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The Office of Consumer Affairs and Business Regulation (OCABR) again conducted a survey of Massachusetts auto dealerships last month to determine how many were displaying Lemon Law stickers on every vehicle for sale, as mandated by state law. In May, we conducted the same audit at different dealerships in varying towns. You can view the results of that audit here.

Inspectors visited 106 dealerships in 40 cities and towns in Massachusetts and audited a total of 3,273 cars. Of the dealerships inspected, 39 were 100% compliant, meaning all of their vehicles had a Lemon Law sticker, while 13 dealerships had 0% compliance.

The OCABR sent letters to the inspected dealerships letting them know of their compliance rate and where to find information about their responsibilities as auto dealers. As dealerships are licensed by the city or town in which they are located, letters were sent to each dealership’s respective licensing authority reminding them of this requirement and asking for their increased vigilance in checking for these stickers.

Why are these stickers and the rights they display important to you as a consumer and car-buyer? The Lemon Law is designed to protect consumers who purchase a new or used vehicle, only to later discover that the vehicle has a defect that cannot be repaired despite a reasonable number of attempts. If your vehicle meets these standards, you may be entitled to a refund or a replacement.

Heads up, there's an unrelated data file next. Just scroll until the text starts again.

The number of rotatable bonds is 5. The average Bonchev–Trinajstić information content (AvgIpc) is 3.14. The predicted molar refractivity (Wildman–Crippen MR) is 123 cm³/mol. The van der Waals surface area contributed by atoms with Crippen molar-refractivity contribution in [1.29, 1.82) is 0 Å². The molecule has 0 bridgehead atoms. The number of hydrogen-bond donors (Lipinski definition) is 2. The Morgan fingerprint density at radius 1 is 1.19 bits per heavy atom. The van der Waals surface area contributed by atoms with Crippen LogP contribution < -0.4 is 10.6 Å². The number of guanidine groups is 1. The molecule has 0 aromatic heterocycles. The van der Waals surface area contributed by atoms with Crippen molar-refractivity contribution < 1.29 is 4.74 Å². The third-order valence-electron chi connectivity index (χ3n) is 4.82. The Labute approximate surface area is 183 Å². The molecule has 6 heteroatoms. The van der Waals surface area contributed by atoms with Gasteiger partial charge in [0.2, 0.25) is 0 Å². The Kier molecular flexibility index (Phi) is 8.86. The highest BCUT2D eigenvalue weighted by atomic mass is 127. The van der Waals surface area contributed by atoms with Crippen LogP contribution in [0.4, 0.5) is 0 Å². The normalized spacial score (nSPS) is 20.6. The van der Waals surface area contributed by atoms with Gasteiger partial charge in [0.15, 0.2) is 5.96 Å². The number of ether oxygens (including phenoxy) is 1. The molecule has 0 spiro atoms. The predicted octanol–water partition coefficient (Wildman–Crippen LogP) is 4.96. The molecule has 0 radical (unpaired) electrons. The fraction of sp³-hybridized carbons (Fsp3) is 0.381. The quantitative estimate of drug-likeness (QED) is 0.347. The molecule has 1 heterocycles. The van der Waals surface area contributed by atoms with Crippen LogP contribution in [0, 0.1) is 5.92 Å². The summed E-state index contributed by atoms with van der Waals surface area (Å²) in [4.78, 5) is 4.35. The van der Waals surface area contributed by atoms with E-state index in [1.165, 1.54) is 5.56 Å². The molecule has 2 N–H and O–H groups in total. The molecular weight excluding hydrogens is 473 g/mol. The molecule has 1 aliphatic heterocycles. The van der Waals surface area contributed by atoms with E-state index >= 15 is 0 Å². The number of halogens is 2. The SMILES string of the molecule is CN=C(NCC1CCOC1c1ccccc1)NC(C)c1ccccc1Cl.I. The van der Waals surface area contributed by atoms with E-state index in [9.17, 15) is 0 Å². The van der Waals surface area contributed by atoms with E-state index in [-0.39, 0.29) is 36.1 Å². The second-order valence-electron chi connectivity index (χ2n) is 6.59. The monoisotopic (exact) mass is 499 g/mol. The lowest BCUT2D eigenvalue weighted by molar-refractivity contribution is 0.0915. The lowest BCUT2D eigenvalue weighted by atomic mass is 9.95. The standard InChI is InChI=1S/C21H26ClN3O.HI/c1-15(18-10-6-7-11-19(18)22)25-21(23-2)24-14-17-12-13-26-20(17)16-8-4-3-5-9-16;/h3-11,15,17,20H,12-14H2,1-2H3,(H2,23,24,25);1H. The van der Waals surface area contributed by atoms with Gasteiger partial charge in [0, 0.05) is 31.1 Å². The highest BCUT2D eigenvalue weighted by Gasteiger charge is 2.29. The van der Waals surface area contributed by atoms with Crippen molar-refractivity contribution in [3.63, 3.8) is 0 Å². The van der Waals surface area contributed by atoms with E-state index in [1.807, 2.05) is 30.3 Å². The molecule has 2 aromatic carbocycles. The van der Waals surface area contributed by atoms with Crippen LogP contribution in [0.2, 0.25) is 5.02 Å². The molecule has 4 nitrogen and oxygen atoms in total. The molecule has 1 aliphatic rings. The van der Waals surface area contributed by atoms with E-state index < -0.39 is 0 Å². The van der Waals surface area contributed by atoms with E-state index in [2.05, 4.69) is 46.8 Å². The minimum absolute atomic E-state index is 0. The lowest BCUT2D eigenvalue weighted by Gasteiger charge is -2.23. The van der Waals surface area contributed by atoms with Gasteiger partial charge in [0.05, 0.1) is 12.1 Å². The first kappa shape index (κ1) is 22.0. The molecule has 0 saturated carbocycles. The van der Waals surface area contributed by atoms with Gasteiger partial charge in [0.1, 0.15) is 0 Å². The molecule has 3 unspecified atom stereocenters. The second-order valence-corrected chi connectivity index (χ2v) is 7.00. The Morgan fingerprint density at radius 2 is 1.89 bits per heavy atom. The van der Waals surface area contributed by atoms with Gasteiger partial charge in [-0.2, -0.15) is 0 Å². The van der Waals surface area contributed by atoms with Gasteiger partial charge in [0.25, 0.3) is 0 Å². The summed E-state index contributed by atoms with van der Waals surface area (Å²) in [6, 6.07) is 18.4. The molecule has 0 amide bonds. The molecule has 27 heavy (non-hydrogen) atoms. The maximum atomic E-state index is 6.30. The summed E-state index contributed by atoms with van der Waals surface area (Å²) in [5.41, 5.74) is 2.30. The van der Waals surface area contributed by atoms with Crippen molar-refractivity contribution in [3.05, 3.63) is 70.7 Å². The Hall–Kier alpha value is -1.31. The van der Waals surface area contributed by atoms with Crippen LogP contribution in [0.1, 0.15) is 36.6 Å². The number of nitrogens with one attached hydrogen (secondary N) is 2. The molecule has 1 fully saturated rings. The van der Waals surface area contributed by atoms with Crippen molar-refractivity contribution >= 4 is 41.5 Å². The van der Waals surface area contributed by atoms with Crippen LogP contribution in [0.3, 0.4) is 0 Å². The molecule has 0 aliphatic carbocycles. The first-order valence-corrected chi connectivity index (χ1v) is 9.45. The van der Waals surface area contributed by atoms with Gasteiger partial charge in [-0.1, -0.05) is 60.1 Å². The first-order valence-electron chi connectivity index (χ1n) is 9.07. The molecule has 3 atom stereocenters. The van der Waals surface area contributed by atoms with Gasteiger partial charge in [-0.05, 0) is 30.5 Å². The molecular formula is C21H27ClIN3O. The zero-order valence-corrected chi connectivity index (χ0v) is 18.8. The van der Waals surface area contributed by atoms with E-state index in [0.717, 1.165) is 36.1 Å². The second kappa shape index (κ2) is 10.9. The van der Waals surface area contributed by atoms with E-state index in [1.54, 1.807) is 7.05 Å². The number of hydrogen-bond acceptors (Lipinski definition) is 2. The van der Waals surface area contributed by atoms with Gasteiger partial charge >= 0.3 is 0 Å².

Lemon Law newLemon Law Sticker, New Vehicle

Lemon Law usedLemon Law Sticker, Used Vehicle

 

Be on the lookout for the above decals next time you are shopping for a new or used vehicle. If you notice that a dealership has failed to display their Lemon Law stickers, contact our office.

If you have additional questions, contact the Office of Consumer Affairs and Business Regulation by calling our Consumer Hotline at (617) 973-8787, or toll-free in MA at (888) 283-3757, Monday through Friday from 9 am-4:30 pm. Follow the Office on Facebook and Twitter, @Mass_Consumer. The Baker-Polito Administration’s  Office of Consumer Affairs and Business Regulation along with its five agencies work together to achieve two goals: to protect and empower consumers through advocacy and education, and to ensure a fair playing field for all Massachusetts businesses. The Office also oversees the state’s Lemon Laws, data breach reporting, Home Improvement Contractor Program and the state’s Do Not Call Registry.

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